Taal’s fury and the economy
So early in the year, we are beset with a major natural disaster yet again. Two major typhoons just ruined the Christmas season for large numbers of our fellow Filipinos, and now this—and the disaster isn’t even over. A major explosive eruption is still anticipated from Mt. Taal as of this writing, and based on the nature of the expected “magmatic” versus the recent “phreatic” or steam-induced eruption, it could well be that the worst is yet to come. What do all this hold for Filipinos in general?
The question I tend to get asked as an economist is what impact Taal’s eruption would have on our economy. People seem to be after a number that measures the impact, with interest usually on economic growth, especially given the ups and downs our gross domestic product (GDP) growth has seen in the past year. But it’s actually a misplaced question because GDP is hardly the right yardstick for assessing the cost of calamities, even taking “cost” in its narrow economic sense—and we all know that the negative effects are much more than economic. There’s no question that the economic costs could be staggering. Damage to crops and food production alone would run into the hundreds of millions, possibly billions, of pesos. Earlier this week, the Department of Agriculture put out the number P577.59 million as an estimate (with remarkable precision) of crop damage. But damage to lives, property and infrastructure is likely to be far beyond that, and the orders of magnitude involved are anyone’s guess.
The true extent of economic costs alone cannot be readily seen in the GDP data that official statistics will report later. This is because the GDP data will count the remedial economic activities that will be spurred by the calamities along with those that have been curtailed by it, showing why GDP should never be looked at as a measure of well-being. Higher GDP does not imply more happiness, and more misery can in fact be associated with higher GDP. It’s perfectly possible, even likely, that the value of economic activities in disaster remedial measures would more than offset the reduction in regular economic activities, such that a net positive effect on GDP could actually result. For example, I’ve checked the data for the periods corresponding to past major typhoons “Ondoy” (September 2009) and “Sendong” (December 2011), and the Habagat floods (August 2012). As I suspected, GDP growth actually speeded up in the aftermath of those calamities!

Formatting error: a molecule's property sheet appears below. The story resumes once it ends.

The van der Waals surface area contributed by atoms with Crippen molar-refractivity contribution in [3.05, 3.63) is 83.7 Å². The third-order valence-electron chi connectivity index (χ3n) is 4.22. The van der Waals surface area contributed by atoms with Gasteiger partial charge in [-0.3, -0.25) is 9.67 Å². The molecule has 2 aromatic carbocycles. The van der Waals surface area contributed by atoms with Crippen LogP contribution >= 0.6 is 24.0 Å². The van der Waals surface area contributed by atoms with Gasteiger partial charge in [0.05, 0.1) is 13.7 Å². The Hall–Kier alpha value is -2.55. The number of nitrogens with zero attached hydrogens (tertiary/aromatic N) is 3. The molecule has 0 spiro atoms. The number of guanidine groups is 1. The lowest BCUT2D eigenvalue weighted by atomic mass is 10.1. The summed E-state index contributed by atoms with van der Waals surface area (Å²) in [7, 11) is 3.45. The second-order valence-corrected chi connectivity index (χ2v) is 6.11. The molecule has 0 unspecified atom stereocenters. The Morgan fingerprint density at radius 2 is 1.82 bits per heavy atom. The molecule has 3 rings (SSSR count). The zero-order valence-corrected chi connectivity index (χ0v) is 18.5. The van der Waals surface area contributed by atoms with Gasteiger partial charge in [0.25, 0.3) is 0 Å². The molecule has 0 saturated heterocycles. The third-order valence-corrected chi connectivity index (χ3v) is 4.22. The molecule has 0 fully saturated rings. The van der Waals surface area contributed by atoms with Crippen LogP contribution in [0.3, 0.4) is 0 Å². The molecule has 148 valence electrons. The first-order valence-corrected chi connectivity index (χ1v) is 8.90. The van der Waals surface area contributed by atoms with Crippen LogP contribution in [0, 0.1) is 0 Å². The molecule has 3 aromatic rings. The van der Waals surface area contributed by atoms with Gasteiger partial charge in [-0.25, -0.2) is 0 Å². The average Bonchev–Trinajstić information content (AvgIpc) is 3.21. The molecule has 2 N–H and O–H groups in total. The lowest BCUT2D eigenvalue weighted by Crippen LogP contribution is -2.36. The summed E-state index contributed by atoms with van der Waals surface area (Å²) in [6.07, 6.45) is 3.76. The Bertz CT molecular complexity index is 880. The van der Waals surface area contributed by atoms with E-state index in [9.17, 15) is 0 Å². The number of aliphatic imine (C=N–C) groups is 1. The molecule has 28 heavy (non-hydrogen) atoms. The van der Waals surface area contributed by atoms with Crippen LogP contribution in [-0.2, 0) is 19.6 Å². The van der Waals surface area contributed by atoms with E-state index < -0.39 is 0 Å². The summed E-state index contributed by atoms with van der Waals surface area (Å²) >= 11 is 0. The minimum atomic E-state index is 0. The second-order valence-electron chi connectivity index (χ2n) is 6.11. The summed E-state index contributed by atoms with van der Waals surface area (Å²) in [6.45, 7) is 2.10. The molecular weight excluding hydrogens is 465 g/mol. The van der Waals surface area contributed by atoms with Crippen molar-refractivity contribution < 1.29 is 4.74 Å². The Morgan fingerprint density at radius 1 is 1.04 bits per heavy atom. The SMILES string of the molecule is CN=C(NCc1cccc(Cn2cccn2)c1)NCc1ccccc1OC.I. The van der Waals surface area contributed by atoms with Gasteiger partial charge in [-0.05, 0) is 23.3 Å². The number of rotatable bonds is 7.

Much of the economic activities spurred by disasters lie within the part of the economy called the informal sector, better known as the “underground economy,” because transactions therein are not captured in official statistics. During such calamities and in their aftermath, many economic activities not seen in more normal times tend to flourish. In past instances of prolonged flooding, for example, “water taxis” and toll footbridges sprouted all over. In the aftermath of Ondoy in 2009, I remember seeing ads for inflatable boats and rafts coming out in the papers, hinting the emergence of a growing industry in small-scale water transport—over floodwaters.
Carpenters and construction workers suddenly find themselves in great demand for home repairs. Enterprising groups and individuals have offered home clean-up and recovery services for hire. I even saw ads for restoration of precious photographs damaged by floodwaters. Vehicle repair services in both the formal or informal sector suddenly find great demand for the thousands of motor vehicles submerged in floodwaters, and now, damaged by ashfall. And then there are the substantial economic activities associated with respiratory and other illnesses and deaths, from sales of common medicines to funeral services. The list goes on and on.
All told, every natural calamity is different, with their own peculiar impacts on the economy and people’s well-being. The last similar disaster we had was the 1991 eruption of Mt. Pinatubo, but the geography of Mt. Taal makes its eruption very different from Pinatubo’s. Putting any number to the economic impact of Taal’s eruption at this time would be nothing more than speculation, even irresponsible.
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